Life on the Road

For suppliers and wholesalers of the jewellery industry, travelling sales reps play an essential role in cultivating and maintaining relationships with retailers. These charismatic and…

For suppliers and wholesalers of the jewellery industry, travelling sales reps play an essential role in cultivating and maintaining relationships with retailers. These charismatic and dynamic individuals represent their companies, offering personal and tailored services to retailers, and providing vital, on the ground information on consumer preferences and trends.

This month, JW had a chat with some of Australia’s leading sales representatives to learn more about what the role entails, where the road might take you and how to have a successful, professional career in travelling jewellery sales. 

Working for Ikecho Australia, Peter Weir is a seasoned traveller. His entrance into the jewellery industry was at the early age of 15, where he earned $15.78 per week as an office boy for the wholesale company, J.P Keays.

By 1979, Peter was covering a significant stretch of Western Australia.

“I was travelling hundreds of kilometres, from Geraldton to Kalgoorlie, to Esperance and everything inland from those three points, including Perth and surrounding suburbs,” he says.

Peter values the relationships he’s made over the years, which have bolstered his love and longevity in the position.

“My customers are all my friends,” he says. “Usually, I deal with their children. In some cases, I am dealing with their grandchildren, some of whom I have known since they were about six. They are now in their mid to late 40’s. You can’t buy that.”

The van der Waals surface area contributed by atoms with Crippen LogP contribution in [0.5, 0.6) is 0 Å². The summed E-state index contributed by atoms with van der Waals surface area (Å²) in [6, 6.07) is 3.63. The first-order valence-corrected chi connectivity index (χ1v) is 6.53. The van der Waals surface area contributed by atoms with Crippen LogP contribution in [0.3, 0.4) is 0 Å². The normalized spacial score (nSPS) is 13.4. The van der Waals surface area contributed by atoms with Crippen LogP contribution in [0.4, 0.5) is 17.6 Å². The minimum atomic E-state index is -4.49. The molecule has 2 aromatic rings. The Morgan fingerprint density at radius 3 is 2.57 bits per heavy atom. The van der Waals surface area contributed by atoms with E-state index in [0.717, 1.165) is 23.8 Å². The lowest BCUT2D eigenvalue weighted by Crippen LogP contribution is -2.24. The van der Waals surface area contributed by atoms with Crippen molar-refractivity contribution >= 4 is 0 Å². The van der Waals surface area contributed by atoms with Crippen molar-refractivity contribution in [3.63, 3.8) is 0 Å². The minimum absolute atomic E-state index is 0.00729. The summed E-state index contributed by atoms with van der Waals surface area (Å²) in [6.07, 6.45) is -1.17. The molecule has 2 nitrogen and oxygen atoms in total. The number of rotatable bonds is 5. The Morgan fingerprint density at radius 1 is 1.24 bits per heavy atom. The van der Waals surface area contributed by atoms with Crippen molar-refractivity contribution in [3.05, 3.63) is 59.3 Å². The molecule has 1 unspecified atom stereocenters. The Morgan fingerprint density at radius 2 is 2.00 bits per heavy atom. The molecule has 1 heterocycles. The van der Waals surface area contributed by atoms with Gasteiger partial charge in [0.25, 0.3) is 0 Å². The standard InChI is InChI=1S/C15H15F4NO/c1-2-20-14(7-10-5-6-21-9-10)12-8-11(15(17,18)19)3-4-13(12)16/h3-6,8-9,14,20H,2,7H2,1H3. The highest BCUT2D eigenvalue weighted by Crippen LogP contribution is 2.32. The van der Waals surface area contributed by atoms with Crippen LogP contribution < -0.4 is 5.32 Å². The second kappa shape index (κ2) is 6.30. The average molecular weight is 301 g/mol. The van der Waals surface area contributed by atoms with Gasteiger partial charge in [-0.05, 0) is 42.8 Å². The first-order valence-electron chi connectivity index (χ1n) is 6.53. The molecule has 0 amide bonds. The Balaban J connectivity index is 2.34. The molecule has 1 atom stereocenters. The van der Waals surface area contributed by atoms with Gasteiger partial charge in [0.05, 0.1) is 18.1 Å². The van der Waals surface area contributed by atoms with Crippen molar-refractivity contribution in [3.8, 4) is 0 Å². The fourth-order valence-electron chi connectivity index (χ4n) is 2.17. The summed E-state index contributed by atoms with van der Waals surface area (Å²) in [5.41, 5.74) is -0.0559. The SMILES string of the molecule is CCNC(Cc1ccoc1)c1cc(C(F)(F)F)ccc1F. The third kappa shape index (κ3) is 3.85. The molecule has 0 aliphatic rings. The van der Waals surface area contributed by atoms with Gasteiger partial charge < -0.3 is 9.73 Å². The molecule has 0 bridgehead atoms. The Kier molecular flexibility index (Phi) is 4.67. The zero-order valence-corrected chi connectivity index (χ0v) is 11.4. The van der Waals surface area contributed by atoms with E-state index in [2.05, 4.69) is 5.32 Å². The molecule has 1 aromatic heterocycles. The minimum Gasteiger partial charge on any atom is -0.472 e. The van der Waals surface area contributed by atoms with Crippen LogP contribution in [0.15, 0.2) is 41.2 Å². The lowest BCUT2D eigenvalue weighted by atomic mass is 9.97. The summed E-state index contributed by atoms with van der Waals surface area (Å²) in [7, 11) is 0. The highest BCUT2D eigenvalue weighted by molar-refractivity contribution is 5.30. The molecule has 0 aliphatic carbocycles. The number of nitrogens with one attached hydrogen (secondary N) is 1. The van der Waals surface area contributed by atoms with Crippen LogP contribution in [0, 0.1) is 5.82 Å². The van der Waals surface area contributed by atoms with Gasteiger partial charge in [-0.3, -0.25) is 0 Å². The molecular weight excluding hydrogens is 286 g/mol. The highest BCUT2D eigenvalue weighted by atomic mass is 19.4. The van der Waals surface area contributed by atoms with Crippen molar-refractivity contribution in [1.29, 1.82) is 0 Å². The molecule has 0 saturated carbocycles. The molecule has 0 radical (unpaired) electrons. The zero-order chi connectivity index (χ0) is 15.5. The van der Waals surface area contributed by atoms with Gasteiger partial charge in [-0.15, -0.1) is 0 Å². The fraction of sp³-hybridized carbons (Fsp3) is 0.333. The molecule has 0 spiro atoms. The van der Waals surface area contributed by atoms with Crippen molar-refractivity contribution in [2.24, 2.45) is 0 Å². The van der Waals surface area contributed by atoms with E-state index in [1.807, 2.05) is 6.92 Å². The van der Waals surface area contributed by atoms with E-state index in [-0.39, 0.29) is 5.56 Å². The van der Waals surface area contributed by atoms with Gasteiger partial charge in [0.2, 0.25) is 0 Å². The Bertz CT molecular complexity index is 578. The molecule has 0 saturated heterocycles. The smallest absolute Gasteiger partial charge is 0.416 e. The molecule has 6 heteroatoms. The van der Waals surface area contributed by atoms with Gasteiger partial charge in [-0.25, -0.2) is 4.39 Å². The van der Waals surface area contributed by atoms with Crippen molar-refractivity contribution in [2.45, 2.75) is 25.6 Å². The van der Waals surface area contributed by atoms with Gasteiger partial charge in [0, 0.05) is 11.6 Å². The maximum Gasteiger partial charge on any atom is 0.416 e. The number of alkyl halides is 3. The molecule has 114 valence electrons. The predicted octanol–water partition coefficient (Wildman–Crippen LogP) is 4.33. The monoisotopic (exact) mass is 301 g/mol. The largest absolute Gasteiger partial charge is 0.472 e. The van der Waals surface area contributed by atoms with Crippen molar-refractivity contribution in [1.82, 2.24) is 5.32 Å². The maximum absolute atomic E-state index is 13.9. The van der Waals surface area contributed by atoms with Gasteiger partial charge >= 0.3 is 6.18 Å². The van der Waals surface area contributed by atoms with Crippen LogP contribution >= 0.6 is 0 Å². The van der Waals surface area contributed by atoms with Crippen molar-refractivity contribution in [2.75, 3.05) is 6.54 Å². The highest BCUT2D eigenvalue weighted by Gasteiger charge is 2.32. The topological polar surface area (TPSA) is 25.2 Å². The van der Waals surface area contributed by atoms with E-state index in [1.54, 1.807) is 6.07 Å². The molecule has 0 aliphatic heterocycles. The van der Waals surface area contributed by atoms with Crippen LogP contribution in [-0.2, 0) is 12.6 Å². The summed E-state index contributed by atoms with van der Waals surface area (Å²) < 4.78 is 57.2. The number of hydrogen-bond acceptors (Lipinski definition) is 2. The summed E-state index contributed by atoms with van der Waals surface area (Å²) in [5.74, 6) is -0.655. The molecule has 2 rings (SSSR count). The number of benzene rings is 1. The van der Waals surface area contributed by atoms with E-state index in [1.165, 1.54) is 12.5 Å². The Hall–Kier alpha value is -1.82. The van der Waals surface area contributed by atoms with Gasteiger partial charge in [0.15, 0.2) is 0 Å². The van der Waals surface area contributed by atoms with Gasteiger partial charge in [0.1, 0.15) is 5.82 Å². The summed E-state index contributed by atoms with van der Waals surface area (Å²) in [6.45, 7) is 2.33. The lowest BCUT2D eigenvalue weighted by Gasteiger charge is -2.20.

For success in the role, Peter identifies the characteristics that were vital to his achievements.

“It’s important to be yourself,” he explains. “Be a good listener and don’t sell merchandise that you know your clients will find hard to sell.”

1/5 Erica Miller and Peter Weir, Ikecho

Steve Wainstein has owned his own retail jewellery business for many years and stands by his pillars of honesty, trust and respect in his role with Ikecho on the road.

“No matter how much of a rapport I have built up with my customers over the years, I never cross the fine line of actually invading their personal space,” he says. “At the end of the day, I am always mindful of giving everyone the professional service and respect that they deserve.”

A valuable lesson that has contributed to his endurance is prioritising customer service.

“Be a good listener, make notes of things that are important to your customers and always be mindful that no two people are the same,” he says. “Having a whole lot of patience is really important. Many of the customers today have staff shortages, and sometimes get called away themselves at the last minute. It’s all part of a day’s work,” he adds.

Steve’s well rounded industry knowledge contributes to the trust and honesty he has cultivated in his relationships with retailers.